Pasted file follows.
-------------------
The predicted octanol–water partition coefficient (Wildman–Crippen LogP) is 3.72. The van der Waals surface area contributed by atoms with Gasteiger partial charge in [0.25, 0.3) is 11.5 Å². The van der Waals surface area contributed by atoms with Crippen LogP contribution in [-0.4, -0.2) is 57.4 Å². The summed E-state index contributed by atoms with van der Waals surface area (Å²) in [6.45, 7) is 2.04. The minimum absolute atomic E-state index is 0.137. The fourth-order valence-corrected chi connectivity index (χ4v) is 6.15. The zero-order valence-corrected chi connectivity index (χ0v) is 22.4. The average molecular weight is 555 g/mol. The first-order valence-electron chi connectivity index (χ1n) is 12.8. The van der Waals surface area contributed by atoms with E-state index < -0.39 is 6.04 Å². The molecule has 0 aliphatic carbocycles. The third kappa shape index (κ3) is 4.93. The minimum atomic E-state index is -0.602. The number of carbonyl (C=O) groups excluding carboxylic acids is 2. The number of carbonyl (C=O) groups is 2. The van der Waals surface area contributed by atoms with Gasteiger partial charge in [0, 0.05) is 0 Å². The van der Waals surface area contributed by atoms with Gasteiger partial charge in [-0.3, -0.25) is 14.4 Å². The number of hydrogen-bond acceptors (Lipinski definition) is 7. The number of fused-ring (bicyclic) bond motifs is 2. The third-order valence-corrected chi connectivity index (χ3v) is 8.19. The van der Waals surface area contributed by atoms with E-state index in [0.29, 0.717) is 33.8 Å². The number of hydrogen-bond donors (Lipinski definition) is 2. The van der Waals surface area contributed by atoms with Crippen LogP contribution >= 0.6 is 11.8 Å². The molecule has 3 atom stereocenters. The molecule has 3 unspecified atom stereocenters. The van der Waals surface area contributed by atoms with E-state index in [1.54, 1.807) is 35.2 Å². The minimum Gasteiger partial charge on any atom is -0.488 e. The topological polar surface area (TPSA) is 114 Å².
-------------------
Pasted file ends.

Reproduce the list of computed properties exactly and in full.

The predicted octanol–water partition coefficient (Wildman–Crippen LogP) is 3.72. The van der Waals surface area contributed by atoms with Gasteiger partial charge in [0.25, 0.3) is 11.5 Å². The van der Waals surface area contributed by atoms with Crippen LogP contribution in [-0.4, -0.2) is 57.4 Å². The summed E-state index contributed by atoms with van der Waals surface area (Å²) in [6.45, 7) is 2.04. The minimum absolute atomic E-state index is 0.137. The fourth-order valence-corrected chi connectivity index (χ4v) is 6.15. The zero-order valence-corrected chi connectivity index (χ0v) is 22.4. The average molecular weight is 555 g/mol. The first-order valence-electron chi connectivity index (χ1n) is 12.8. The van der Waals surface area contributed by atoms with E-state index < -0.39 is 6.04 Å². The molecule has 0 aliphatic carbocycles. The third kappa shape index (κ3) is 4.93. The minimum atomic E-state index is -0.602. The number of carbonyl (C=O) groups excluding carboxylic acids is 2. The number of carbonyl (C=O) groups is 2. The van der Waals surface area contributed by atoms with Gasteiger partial charge in [0, 0.05) is 0 Å². The van der Waals surface area contributed by atoms with Gasteiger partial charge in [-0.3, -0.25) is 14.4 Å². The number of hydrogen-bond acceptors (Lipinski definition) is 7. The number of fused-ring (bicyclic) bond motifs is 2. The third-order valence-corrected chi connectivity index (χ3v) is 8.19. The van der Waals surface area contributed by atoms with E-state index in [0.29, 0.717) is 33.8 Å². The number of hydrogen-bond donors (Lipinski definition) is 2. The van der Waals surface area contributed by atoms with Crippen LogP contribution >= 0.6 is 11.8 Å². The molecule has 3 atom stereocenters. The molecule has 3 unspecified atom stereocenters. The van der Waals surface area contributed by atoms with E-state index in [1.54, 1.807) is 35.2 Å². The minimum Gasteiger partial charge on any atom is -0.488 e. The topological polar surface area (TPSA) is 114 Å².